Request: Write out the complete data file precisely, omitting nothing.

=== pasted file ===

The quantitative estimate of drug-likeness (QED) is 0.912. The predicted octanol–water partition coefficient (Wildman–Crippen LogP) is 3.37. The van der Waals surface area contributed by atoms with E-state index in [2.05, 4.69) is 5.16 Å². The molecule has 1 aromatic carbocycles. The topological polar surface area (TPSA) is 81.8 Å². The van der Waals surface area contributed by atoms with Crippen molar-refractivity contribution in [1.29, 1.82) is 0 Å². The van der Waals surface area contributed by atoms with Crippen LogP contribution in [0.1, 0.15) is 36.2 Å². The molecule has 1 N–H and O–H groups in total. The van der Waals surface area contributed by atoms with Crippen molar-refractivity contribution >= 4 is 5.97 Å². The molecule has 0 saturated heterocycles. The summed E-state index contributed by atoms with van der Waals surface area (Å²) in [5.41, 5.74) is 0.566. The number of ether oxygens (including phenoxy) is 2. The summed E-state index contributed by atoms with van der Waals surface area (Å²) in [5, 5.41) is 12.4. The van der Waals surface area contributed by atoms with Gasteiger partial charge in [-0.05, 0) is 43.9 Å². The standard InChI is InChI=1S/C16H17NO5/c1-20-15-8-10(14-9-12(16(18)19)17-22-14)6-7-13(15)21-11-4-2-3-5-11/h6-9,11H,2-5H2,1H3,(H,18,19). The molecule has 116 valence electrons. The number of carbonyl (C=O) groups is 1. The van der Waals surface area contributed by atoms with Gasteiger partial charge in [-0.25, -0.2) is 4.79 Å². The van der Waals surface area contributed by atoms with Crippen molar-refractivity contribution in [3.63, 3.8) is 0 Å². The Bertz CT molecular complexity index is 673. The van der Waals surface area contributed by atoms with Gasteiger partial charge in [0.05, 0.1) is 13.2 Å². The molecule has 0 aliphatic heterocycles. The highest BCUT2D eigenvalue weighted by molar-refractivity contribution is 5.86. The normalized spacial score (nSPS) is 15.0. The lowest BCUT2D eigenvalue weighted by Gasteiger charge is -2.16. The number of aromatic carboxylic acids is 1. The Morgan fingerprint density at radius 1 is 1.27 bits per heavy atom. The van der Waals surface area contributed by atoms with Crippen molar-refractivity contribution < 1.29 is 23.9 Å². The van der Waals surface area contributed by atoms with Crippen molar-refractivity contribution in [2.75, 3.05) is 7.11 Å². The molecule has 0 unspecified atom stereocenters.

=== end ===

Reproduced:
The quantitative estimate of drug-likeness (QED) is 0.912. The predicted octanol–water partition coefficient (Wildman–Crippen LogP) is 3.37. The van der Waals surface area contributed by atoms with E-state index in [2.05, 4.69) is 5.16 Å². The molecule has 1 aromatic carbocycles. The topological polar surface area (TPSA) is 81.8 Å². The van der Waals surface area contributed by atoms with Crippen molar-refractivity contribution in [1.29, 1.82) is 0 Å². The van der Waals surface area contributed by atoms with Crippen LogP contribution in [0.1, 0.15) is 36.2 Å². The molecule has 1 N–H and O–H groups in total. The van der Waals surface area contributed by atoms with Crippen molar-refractivity contribution >= 4 is 5.97 Å². The molecule has 0 saturated heterocycles. The summed E-state index contributed by atoms with van der Waals surface area (Å²) in [5.41, 5.74) is 0.566. The number of ether oxygens (including phenoxy) is 2. The summed E-state index contributed by atoms with van der Waals surface area (Å²) in [5, 5.41) is 12.4. The van der Waals surface area contributed by atoms with Gasteiger partial charge in [-0.05, 0) is 43.9 Å². The standard InChI is InChI=1S/C16H17NO5/c1-20-15-8-10(14-9-12(16(18)19)17-22-14)6-7-13(15)21-11-4-2-3-5-11/h6-9,11H,2-5H2,1H3,(H,18,19). The molecule has 116 valence electrons. The number of carbonyl (C=O) groups is 1. The van der Waals surface area contributed by atoms with Gasteiger partial charge in [-0.25, -0.2) is 4.79 Å². The van der Waals surface area contributed by atoms with Crippen molar-refractivity contribution in [3.63, 3.8) is 0 Å². The Bertz CT molecular complexity index is 673. The van der Waals surface area contributed by atoms with Gasteiger partial charge in [0.05, 0.1) is 13.2 Å². The molecule has 0 aliphatic heterocycles. The highest BCUT2D eigenvalue weighted by molar-refractivity contribution is 5.86. The normalized spacial score (nSPS) is 15.0. The lowest BCUT2D eigenvalue weighted by Gasteiger charge is -2.16. The number of aromatic carboxylic acids is 1. The Morgan fingerprint density at radius 1 is 1.27 bits per heavy atom. The van der Waals surface area contributed by atoms with Crippen molar-refractivity contribution < 1.29 is 23.9 Å². The van der Waals surface area contributed by atoms with Crippen molar-refractivity contribution in [2.75, 3.05) is 7.11 Å². The molecule has 0 unspecified atom stereocenters.